Kirkus (starred review)
“[A] raw and lyrical debut novel . . . Castillo’s direct and urgent voice propels the sprawling epic with impressive skill. This unforgettable family saga is not to be missed.”

Author Q&A

This novel is a beautiful example of how the personal is political, and that for many, politics can’t be unraveled from intimate, everyday life. Did you set out to write a political book, or is it the nature of the narrative?

Yeah, I’m one of those cats that believes all art is political, even (or especially) the art that insists on political neutrality or claims to transcend politics altogether.
I’ve written a book that’s in part about a former New People’s Army rebel, a book about people who’ve survived the Marcos dictatorship, about queer immigrant women, so it’s relatively easy to point and say: Such and such things are the political aspects of the book. But I don’t really subscribe to that idea. The book is in part a portrait of a former Communist insurgent, and as such there are things in the book that fall in line with that genre we call political art: social history, reflections on power, discussion of geopolitical landscapes. But what I’m even more interested in is the textured, daily minutia of the years she lives out in the book’s present as an exile in America. The things Hero experiences as a newcomer to the Bay Area—taking a cousin to school, cleaning a house, working at a restaurant, falling in love—provide no less vital (or political) examples of the kind of radical community-building and cooperative principles that shaped her life in the NPA.
When it comes to political art as genre and aesthetic, I’m always conscious of the narrow, gendered assumption that “serious” political content is about war, empire, and history. There is no lack of war or colonial history in the book. But it’s equally important to me that a young, queer, Bay Area Pinay’s relationship to makeup artistry, or a former NPA insurgent’s feelings about romance manga, could also bear significant political resonance—which is to say, could also be as alive to our civic selves as to our private souls.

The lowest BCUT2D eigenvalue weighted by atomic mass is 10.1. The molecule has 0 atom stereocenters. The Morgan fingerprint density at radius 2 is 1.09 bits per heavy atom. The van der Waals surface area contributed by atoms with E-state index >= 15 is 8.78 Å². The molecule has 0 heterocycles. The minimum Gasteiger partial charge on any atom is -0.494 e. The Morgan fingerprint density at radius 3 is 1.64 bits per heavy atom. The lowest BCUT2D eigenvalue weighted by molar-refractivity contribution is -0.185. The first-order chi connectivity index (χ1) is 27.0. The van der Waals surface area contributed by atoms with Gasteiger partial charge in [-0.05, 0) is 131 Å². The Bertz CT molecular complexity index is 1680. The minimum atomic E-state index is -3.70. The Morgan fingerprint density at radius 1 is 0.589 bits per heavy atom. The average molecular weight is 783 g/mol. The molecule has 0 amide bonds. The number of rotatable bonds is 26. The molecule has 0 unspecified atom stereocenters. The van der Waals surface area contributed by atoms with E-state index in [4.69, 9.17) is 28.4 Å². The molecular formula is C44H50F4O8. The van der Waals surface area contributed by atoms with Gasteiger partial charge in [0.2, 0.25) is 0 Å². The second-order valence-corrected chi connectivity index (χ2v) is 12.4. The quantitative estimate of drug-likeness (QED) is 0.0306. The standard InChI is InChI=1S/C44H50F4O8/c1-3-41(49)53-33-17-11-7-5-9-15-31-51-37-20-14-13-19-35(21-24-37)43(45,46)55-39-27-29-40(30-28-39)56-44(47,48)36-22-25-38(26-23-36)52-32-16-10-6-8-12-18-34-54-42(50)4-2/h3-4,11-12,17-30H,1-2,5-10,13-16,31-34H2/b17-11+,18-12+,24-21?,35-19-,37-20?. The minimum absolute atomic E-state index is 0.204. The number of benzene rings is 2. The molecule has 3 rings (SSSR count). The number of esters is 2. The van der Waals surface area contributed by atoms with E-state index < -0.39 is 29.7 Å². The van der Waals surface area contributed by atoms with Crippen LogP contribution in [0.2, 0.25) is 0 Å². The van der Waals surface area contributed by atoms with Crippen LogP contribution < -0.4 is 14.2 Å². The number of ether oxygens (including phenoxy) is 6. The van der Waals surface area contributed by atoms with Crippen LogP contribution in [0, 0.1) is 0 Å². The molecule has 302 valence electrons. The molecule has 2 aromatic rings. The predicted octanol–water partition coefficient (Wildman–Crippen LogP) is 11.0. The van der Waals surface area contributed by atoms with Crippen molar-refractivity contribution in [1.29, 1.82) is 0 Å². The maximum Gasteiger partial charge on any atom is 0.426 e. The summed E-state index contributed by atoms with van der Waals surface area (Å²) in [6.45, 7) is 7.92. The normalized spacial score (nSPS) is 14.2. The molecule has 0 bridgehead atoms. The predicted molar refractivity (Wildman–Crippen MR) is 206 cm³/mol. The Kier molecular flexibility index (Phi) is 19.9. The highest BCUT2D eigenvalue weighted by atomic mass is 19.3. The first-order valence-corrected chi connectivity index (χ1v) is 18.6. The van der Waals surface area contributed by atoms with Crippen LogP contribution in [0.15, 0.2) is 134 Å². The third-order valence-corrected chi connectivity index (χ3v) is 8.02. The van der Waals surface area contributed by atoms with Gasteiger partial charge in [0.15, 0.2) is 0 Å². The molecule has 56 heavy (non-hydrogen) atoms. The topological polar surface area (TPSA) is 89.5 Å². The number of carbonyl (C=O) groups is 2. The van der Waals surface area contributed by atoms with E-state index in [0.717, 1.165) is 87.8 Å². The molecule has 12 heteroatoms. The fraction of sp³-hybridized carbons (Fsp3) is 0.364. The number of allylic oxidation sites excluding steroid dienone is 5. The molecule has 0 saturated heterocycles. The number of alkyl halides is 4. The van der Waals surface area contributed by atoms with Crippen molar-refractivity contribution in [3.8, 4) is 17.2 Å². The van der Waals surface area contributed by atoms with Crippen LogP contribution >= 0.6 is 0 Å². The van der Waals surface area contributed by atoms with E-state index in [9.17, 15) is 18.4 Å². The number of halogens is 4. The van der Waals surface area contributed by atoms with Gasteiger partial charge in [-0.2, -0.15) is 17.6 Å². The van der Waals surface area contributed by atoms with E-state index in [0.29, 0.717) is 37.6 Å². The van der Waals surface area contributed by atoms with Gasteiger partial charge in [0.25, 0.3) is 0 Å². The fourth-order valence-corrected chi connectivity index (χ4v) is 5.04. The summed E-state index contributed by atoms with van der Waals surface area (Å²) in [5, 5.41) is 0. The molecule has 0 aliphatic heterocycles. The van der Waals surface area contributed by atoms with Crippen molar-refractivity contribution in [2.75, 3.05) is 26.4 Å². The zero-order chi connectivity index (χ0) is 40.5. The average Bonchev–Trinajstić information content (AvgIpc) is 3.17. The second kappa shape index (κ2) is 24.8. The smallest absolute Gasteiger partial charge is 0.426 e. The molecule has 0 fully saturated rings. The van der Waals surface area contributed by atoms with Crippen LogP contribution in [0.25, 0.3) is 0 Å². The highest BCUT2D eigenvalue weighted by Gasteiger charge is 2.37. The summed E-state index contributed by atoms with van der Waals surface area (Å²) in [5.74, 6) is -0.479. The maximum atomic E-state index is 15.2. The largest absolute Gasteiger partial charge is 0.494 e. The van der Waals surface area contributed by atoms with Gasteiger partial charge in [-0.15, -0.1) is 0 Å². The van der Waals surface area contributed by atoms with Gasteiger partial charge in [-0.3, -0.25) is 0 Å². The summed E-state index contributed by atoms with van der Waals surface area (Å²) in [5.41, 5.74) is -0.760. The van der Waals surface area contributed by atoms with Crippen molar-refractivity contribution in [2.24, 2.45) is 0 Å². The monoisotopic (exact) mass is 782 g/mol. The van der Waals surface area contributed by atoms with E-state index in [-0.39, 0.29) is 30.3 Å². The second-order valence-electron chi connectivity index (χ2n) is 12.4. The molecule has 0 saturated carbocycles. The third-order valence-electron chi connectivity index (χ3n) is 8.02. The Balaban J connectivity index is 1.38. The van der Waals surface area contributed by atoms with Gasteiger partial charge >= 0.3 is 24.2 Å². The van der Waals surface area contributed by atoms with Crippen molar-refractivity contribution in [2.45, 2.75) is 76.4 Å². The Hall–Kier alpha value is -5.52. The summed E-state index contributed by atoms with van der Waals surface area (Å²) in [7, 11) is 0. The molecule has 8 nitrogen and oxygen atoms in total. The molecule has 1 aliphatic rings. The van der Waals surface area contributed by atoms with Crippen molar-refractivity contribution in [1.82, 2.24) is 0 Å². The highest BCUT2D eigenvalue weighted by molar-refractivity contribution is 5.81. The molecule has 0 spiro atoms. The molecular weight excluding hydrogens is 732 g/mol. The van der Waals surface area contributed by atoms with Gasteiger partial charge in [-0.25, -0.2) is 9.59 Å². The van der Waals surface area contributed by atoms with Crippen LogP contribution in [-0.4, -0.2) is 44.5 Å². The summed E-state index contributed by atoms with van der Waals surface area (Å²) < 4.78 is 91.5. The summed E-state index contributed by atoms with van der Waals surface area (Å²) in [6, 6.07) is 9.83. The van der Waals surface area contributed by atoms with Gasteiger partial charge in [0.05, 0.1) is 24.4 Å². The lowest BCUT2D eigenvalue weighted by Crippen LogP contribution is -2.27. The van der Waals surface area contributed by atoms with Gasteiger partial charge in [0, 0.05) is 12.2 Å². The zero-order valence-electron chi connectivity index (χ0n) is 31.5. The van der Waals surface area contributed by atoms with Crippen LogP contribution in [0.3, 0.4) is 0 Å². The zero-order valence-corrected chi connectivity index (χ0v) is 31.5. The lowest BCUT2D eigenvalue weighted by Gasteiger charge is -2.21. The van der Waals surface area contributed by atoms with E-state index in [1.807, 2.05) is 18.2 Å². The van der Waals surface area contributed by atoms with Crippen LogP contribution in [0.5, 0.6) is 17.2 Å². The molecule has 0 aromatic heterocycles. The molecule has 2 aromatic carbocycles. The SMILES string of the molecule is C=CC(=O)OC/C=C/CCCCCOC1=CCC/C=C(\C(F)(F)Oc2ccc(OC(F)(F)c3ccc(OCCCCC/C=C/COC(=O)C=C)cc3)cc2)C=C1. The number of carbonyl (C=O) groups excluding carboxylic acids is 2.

Your characters often have to make hard decisions that wealthier, more privileged citizens might not have to. How does immigration status create a ripple effect around the tragedies these characters encounter?

My parents were immigrants, and there were close members of my family who were undocumented in the seventies and eighties. I was always struck by the normalcy. I think there’s a tendency to dramatize and catastrophize when we talk about immigration, and there is absolutely no doubt that immigration-related catastrophes struck my family again and again and again—yet, for every story about a terrified person going into hiding from immigration authorities (becoming a TNT, short for “tago ng tago,” Tagalog slang for undocumented immigrant), for every story about a person who moved to America and never, ever set foot in the Philippines again, there is also a story about being a taxi driver in Queens, falling in love with a young woman, and scavenging mussels on Long Island where nobody but immigrants would go to gather them.
Some of the most widespread American myths around immigration have to do with upward mobility, the idea that immigration—and the hard work that awaits immigrants in their new country—will catapult people out of their class, relieve them at last of their scarcity trauma.